What has changed recently, was a bug fix in the Pi Support plugin that meant that a lot of the time the notification was not shown - see 2020.6.14 - so maybe you are seeing the effects of this.

I recommend fixing the issue, because the Pi does throttle it's performance to avoid brownouts, so it will be running slower regardless of whether you feel the difference. Maybe it is only for a short while (on startup as you say) but it still exists.

This is one of the most discussed topics here and I'd like to share my experience fighting undervoltage hoping it may help someone.

My setup:

  • 2 printers each connected to its own RPI 3B+
  • Identical CanaKit 5V 2.5A power supplies on both RPIs
  • One printer has USB cable with cut power wire, another has a jumper allowing to disconnect power coming via USB port.
  • No USB camera or any other device fed by RPI power.

Initially, for about a year or so, none of 2 printers was reporting undervoltage, but later both started to show it. Voltmeter would not indicate anything abnormal - the voltage was within acceptable range (measured on GPI pins). So I concluded that power supplies became old and I am getting occasional drops of power during peak CPU loads. It worth mentioning that I never had a single print failure due to this.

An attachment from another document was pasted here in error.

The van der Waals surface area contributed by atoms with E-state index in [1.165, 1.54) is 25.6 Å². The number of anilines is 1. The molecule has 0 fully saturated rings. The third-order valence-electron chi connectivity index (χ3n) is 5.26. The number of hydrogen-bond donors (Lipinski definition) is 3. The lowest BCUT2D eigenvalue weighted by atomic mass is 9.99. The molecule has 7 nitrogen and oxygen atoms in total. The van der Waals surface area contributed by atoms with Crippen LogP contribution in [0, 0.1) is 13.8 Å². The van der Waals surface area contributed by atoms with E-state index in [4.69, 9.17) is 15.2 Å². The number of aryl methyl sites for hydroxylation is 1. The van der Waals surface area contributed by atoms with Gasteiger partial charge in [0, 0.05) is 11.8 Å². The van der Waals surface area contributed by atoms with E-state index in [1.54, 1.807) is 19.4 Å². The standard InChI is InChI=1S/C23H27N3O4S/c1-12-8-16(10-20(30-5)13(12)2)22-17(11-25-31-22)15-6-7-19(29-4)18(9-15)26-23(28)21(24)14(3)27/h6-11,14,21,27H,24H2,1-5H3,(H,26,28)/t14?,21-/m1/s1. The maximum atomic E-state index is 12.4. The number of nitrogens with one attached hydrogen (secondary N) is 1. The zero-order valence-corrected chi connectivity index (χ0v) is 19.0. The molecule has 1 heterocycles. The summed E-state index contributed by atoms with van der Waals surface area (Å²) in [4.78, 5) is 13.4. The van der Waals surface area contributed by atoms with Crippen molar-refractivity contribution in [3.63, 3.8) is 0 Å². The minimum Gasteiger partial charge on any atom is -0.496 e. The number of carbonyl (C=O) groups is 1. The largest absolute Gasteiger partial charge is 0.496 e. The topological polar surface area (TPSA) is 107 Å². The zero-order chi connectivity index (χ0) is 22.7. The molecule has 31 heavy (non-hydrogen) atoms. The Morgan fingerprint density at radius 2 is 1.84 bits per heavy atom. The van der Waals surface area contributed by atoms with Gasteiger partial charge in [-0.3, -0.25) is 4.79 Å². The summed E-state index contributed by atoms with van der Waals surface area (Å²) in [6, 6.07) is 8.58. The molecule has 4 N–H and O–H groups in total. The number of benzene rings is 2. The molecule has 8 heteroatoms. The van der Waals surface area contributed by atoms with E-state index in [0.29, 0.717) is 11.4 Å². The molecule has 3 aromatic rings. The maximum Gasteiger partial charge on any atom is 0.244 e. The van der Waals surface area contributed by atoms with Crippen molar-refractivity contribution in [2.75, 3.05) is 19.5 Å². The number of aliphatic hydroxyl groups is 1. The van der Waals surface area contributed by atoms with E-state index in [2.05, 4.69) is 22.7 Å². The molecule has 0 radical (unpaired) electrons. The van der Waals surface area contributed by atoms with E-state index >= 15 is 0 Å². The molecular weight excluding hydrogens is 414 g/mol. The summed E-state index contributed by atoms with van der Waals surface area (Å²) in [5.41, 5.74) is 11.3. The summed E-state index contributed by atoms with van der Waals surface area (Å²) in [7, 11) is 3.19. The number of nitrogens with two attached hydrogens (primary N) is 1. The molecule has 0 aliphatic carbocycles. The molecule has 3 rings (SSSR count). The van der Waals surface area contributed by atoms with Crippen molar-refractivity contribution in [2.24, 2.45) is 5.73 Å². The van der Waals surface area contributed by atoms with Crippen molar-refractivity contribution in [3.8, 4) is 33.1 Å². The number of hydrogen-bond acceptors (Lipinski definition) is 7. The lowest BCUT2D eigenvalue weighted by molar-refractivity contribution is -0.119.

At some point I decided to do something with this and went big - I replaced RPI power supply with LSR-75-5, 5V 14A power supply.


Any guesses what happened?
Well - undervoltage did not go anywhere.

I used AWG20 about feet long wires connected via GPI and while such connection bypasses RPI's power filter, it should still work (which as become clear later is not the case).
I was running out of ideas and have to admit was close to the point when you question everything even the validity of vcgencmd. My final option was to solder power wires directly to RPI board. That's actually not easy because there is not a single good spot to solder +5v wire. I ended up connecting to Test Point 2 and voila - that solved the issue !!


I am running RPI non stop for almost a week now and printing a lot. Have not experienced a single undervoltage since soldering the wires.

Thanks

Interesting. So you just soldered 20AWG to the 2 bottom side terminals ?? Which power supply are you using now....the one shown in the above pic?

I also have 2 PI3B+'s, that run a PI camera, and fan. I don't know how to do a "soft shutdown", so I just leave them running whether printing or not.. I've tried multiple power supplies including a desktop model that has adjustable output settings. I've tried everything up to 5v, 4a and still get the "under voltage" warnings. BUT...I've been connecting the power via a cutoff micro usb (I think it's a micro) connection. If I can just bypass the terminal and solder 20AWG to the bottom terminals, that should solve the issue ??? I have multiple power supplies I can use, since I leave them running constantly anyway.

I am currently using LRS-75-5 power supply as shown on the 2nd image from my post. Also powering up BTT TFT70 screen from it.
I ended up soldering only +5V wire and used GPI ground pins for ground wire.